If You Build an Osprey Nest, Will They Come?

Author: Jessica | 05/29/18

Osprey nest

Shaun Sears and Tom Otto of Canopy Conservation LLC build an Osprey nest at Admiralty Inlet Natural Area Preserve near Coupeville in April 2018.

Nest foundation built to attract birds to Central Whidbey

Bonnie Thie eagerly awaits the day when she sees an Osprey poking its white head out of a nest high above the Whidbey Camano Land Trust’s Admiralty Inlet Natural Area Preserve located just north of Fort Casey State Park off of Engle Road.

Osprey nest

An Osprey nest is constructed by two arborists from Canopy Conservation LLC at Admiralty Inlet Natural Area Preserve near Coupeville in April 2018.

Thie’s anticipation started building after two arborists with Canopy Conservation LLC scaled a tall grand fir tree in mid-April and used a unique method to construct the foundation of a nest for Ospreys, a fish-eating bird of prey. Thie and her husband Randy Cowart funded the project on land that Bonnie and her sisters Krista Thie Hoyt and Carol Thie donated to the Land Trust in 2016 to expand the Admiralty Inlet Preserve.

That land is dear to Thie and her family. She calls it “Larry’s Acres,” after her late father Lawrence Thie, who loved to work on the property during his retirement years, clearing brush and planting trees. Her mother, Mary Louise Thie, who died in 2016, really enjoyed nature and was fond of birds, especially Ospreys. That’s what got Thie thinking about a way to make the wooded property more attractive to Ospreys as a potential nesting site.

“My mother always loved seeing the Ospreys whenever we would drive through South Whidbey,” Thie recalled. “She would look for them nesting. It just occurred to me that it would be pretty cool to have Ospreys nest on Larry’s Acres in honor of my mother.”

She contacted Jim Kaiser of Osprey Solutions LLC and hired him to lead the Osprey nest habitat enhancement project at the Land Trust’s Admiralty Inlet Preserve. Kaiser is an expert on Osprey nesting behavior and nest management issues.

Throughout his career, Kaiser  has been called on by government, utility companies, private companies, and schools for assistance to prevent, cope with, or relocate problem Osprey nests. A common remedy in urban settings is to build a pole platform. Previously, the best technique in a natural forest was to girdle or top a tree.

A few years ago, Kaiser introduced a new method, which doesn’t kill a tree or detract from its natural surroundings and is less costly to construct. It involves pruning branches near the tree’s top and using those branches, interwoven with long bamboo poles, to build a sturdy foundation to serve as a “starter” nest for an Osprey pair to customize and complete.

Osprey nest construction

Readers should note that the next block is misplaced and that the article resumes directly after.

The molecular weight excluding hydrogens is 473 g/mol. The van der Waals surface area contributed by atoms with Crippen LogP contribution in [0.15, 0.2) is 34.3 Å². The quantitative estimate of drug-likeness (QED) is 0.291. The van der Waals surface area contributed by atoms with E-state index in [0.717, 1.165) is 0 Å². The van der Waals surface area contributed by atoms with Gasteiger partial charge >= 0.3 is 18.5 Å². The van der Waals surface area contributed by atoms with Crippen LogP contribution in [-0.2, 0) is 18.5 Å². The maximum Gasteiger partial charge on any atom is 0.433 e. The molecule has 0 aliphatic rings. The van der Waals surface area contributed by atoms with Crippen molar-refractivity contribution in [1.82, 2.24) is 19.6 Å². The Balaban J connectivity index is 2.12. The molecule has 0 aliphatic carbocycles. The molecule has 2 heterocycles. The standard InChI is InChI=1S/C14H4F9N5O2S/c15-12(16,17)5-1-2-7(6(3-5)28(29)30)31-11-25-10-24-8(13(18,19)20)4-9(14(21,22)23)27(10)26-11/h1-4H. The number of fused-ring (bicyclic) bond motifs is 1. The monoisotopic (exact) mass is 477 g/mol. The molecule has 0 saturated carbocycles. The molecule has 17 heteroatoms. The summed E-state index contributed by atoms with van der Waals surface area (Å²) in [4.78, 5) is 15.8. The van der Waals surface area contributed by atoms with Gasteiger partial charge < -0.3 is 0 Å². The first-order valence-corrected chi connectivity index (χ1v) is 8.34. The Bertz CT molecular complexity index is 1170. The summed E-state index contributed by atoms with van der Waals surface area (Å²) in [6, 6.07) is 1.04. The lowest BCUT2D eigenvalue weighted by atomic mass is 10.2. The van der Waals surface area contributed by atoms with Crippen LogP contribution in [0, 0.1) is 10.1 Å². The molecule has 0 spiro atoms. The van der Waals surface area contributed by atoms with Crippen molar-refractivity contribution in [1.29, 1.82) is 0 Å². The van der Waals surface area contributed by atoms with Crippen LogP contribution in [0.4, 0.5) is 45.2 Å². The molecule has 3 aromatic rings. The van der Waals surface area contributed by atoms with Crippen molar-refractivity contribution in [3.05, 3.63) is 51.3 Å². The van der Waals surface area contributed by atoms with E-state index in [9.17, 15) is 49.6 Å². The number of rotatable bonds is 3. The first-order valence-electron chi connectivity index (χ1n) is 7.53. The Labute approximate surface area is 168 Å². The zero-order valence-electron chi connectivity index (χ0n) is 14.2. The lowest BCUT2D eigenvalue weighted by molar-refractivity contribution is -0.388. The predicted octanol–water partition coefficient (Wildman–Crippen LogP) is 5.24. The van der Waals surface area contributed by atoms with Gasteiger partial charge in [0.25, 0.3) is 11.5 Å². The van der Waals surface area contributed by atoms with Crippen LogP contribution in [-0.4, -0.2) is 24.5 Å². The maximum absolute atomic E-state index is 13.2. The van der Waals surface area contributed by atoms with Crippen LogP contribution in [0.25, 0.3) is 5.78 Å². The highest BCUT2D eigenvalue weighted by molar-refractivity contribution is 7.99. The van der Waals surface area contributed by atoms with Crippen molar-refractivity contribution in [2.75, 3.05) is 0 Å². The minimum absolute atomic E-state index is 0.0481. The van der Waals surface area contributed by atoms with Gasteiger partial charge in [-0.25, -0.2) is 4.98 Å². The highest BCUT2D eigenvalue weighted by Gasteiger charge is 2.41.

Bonnie Thie watches the construction of an Osprey nest at Admiralty Inlet Natural Area Preserve near Coupeville in April 2018.

This method was employed at Admiralty Inlet Preserve atop a 125-foot grand fir that arborist Shaun Sears estimated to be roughly 100 years old.

“The Osprey is the one bird that prefers to nest at the top of the tallest tree,” Kaiser explained. Eagles and hawks tend to nest about a third of the way down in a tree’s canopy. This new Osprey nest habitat enhancement technique is good for the tree because it reduces the weight of the branches in the crown, which are susceptible to breaking in high winds. And, by thinning the tree, we open up the tree crown so that Ospreys can access the top of the tree.”

Osprey populations have been rebounding in the Pacific Northwest since a drastic decline occurred in the mid-1970’s due to pesticide use. Kaiser estimates that about a dozen Ospreys return to their breeding grounds on South Whidbey in early April to raise their young.

Although Ospreys are occasionally sighted at nearby Crockett Lake, right now the closest occupied Osprey nest is located five miles away to the southeast, though Osprey have attempted to establish a nest just two miles southeast of the lake on a power pole off of Race Road in recent years. You can view Osprey nests built on top of cell towers located along State Highway 525 and at a recently erected nesting platform at the South Whidbey High School ballfield.

Kaiser predicts it could be a year or two before Ospreys start colonizing near Coupeville and settle into their new nest. Ospreys tend to be more tolerant of human activities than other birds of prey and will build nests on structures near water with an abundance of fish.

Thie will be watching for activity at the new nest site.

“Every time we go by, we take a look,” she said. “We’re hoping to see Ospreys nesting within the next two years. It would be fabulous, of course, if it happens this year.”


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